Independent Chip Model Explained: ICM Calculation (Example)

Independent Chip Model Explained: ICM Calculation (Example)

As we have seen in the article “Introduction to ICM (Independent Chip Model)”, you do not have to do ICM calculations by yourself. You can use one of the free tools to do the math. A website offering a free web-based ICM calculator is

If you are an advanced Sit and Go (SNG or STT) player, you might want to know how ICM exactly works. While it is not necessary to do any of the calculations by yourself, it is valuable to at least know how the calculations are performed. Remember: With ICM, we can convert the value of chips in a poker tournament into real dollars.

Independent Chip Model: Example of an ICM calculation

Let’s make a sample ICM computation for the following situation: in a full ring SNG, 3 players are left (the bubble boy has just busted out of the tournament):

SB: 3000 chips (20% of all chips): Small Stack

BB: 4500 chips (30% of all chips): Medium Stack

BTN: 7500 chips (50% of all chops): Big Stack

Total chips: 15000, payout: 50%, 30%, 20%, total prize pool: $100

What we will do now is calculate the probability for each of the players to rank first, second and third. In a second step, we will multiply the probabilities for each position with the prize money for each position and sum them up. This will give us the “equity”, the amount of the prize pool each player’s chips are worth. As you might recall, the more chips you have, the less each additional chip is worth. So while the BTN has 50% of all chips, he has less than 50% equity: 50% equity would mean that he gets first in every game he plays, winning 50% of the prize pool. But even though he is in the best position to become first, he won’t win each game. And of course the small stack (SB) with 20% of all chips will sometimes get lucky and become second or even win the tournament. Therefore, his 20% of all chips must be worth more than 20% of the prize pool ($20).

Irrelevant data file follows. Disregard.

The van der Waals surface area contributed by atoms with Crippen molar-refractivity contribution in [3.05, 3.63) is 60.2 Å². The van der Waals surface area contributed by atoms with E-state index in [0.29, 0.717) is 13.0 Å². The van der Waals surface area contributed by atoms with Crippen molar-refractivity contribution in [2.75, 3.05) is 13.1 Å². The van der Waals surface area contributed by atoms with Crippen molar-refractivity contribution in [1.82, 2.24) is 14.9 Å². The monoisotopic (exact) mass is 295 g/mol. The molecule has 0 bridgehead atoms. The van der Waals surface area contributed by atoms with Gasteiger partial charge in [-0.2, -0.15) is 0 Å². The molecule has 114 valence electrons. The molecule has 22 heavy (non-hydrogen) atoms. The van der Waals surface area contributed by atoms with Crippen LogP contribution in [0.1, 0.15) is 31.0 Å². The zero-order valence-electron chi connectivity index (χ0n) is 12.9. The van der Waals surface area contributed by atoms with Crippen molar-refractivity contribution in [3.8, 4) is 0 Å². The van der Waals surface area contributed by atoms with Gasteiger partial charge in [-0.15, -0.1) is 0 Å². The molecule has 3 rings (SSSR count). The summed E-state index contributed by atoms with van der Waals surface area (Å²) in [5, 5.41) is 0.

So let’s look at the possibilities for the rankings in this tournament with three players left:

1st option: 1. BTN, 2. SB, 3. BB

2nd option: 1. BTN, 2. BB, 3. SB

3rd option: 1. SB, 2. BTN, 3. BB

4th option: 1. SB, 2. BB, 3. BTN

5th option: 1. BB, 2. BTN, 3. SB

6th option: 1. BB, 2. SB, 3. BTN

As we can see, there are only 6 possible rankings.

Probability for the BTN to win

As the BTN has 50% of the chips, he is getting first 50% of the time (7500/15000). The SB with 20% of the chips is getting first 20% of the time (3000/15000). And the BB with 30% of the chips will win the SnG 30% of the time (4500/15000).

Let’s go into more detail and do the whole calculation for the player sitting in the BTN. He wins 50% of all games. But how often will he get second and third? If we want to know how often he will score second, we have to examine the options 3 and 5 from above.

Probability for the BTN to rank second

Option 3: SB has a 20% chance to become first. In that case either the BTN (with 7500 chips) or the BB (with 4500 chips) can become second. The probability that the BTN will become second, is 7500 / (7500 + 4500) = 62.5%. The probability, that the BTN will become second if the SB wins the tourney is 20% x 62.5% = 12.5%

Option 5: Analog to the calculation above, the probability that the BB wins the tourney and the BTN is second, is 21.4% (30% x (7500/10500).

If we add the probabilities from option 3 and 5 we get the total probability that the big stack will score second, which is 33.9% (12.5% + 21.4%).

Probability for the BTN to rank third

Option 4: the probability for the BTN to become third is 20% x (4500/12000) = 7.5%.

Option 6: the probability for the BTN to become third is 30% x (3000/10500) = 8.6%

If you add the two probabilities, you end up with a chance of 16.1% (7.5% + 8.6%) for the BTN to end the SNG on place three.

ICM Calculation: From Chips to Dollar EV

According to the calculatons from above, the BTN with his stack of 7500 chips has the following probabilities to end the Sit and Go:

First place: 50% ($50 prize money)

Second place: 33.9% ($30 prize money)

Third place: 16.1% ($20 prize money)

If we multiply the probabilities with the prize money, we get the expected value for the 7500 chips of the BTN: 50% x $50 + 33.9% x $30 + 16.1% x $20 = $38.39.

If we make the calculations for the SB and the BB, we get the following $EV:

SB: 28.86$

BB: 32.75$

The sum of the three figures is $100, the prize pool.

This example shows clearly, that the additional chips in a SnG are less valuable than the chips that you already have. The BTN has 2.5 times more chips than the SB (7500 vs. 3000), but his $EV is only 1.33 times larger ($38.39/$28.86). This might sound counter-intuitive to you. But think about it: Every player will get $20 (third place) for sure. The players only play for an additional $10 (for second place) and $30 (for first place).

Summary Sample ICM Calculation

As you have seen, the conversion from chips into real dollars (from cEV to $EV) with the Independent Chip Model (ICM) is not very simple and is very time consuming. You will not be able to compute such ICM calculations in real-time while playing poker. However, as an advanced SNG tournament player, you should at least have a basic understanding of how an ICM calculation works. You can always plug the results from pages like

And remember the implications of ICM for bubble situations in SNGs: additional chips are worth less than the chips you already have. So use this knowledge to your advantage.